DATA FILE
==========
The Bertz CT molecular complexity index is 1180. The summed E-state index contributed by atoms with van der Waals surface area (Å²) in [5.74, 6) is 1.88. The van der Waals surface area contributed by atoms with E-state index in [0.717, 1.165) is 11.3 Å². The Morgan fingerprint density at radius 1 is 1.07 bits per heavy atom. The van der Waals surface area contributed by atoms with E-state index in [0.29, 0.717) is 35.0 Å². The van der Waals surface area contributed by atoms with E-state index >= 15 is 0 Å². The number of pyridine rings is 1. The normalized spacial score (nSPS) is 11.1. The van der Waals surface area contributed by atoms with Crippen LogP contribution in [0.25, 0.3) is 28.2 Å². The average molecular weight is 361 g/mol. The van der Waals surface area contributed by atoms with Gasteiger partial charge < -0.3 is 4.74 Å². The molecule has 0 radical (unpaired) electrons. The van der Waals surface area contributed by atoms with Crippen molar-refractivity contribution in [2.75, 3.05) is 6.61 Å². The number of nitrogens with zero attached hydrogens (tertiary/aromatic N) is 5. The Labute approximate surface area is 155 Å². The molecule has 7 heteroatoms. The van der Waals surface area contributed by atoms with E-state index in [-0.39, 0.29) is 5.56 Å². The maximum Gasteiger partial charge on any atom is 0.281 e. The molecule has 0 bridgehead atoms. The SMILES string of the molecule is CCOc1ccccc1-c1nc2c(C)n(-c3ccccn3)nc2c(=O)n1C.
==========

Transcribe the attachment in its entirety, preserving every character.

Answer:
The Bertz CT molecular complexity index is 1180. The summed E-state index contributed by atoms with van der Waals surface area (Å²) in [5.74, 6) is 1.88. The van der Waals surface area contributed by atoms with E-state index in [0.717, 1.165) is 11.3 Å². The Morgan fingerprint density at radius 1 is 1.07 bits per heavy atom. The van der Waals surface area contributed by atoms with E-state index in [0.29, 0.717) is 35.0 Å². The van der Waals surface area contributed by atoms with E-state index >= 15 is 0 Å². The number of pyridine rings is 1. The normalized spacial score (nSPS) is 11.1. The van der Waals surface area contributed by atoms with Crippen LogP contribution in [0.25, 0.3) is 28.2 Å². The average molecular weight is 361 g/mol. The van der Waals surface area contributed by atoms with Gasteiger partial charge < -0.3 is 4.74 Å². The molecule has 0 radical (unpaired) electrons. The van der Waals surface area contributed by atoms with Crippen molar-refractivity contribution in [2.75, 3.05) is 6.61 Å². The number of nitrogens with zero attached hydrogens (tertiary/aromatic N) is 5. The Labute approximate surface area is 155 Å². The molecule has 7 heteroatoms. The van der Waals surface area contributed by atoms with E-state index in [-0.39, 0.29) is 5.56 Å². The maximum Gasteiger partial charge on any atom is 0.281 e. The molecule has 0 bridgehead atoms. The SMILES string of the molecule is CCOc1ccccc1-c1nc2c(C)n(-c3ccccn3)nc2c(=O)n1C.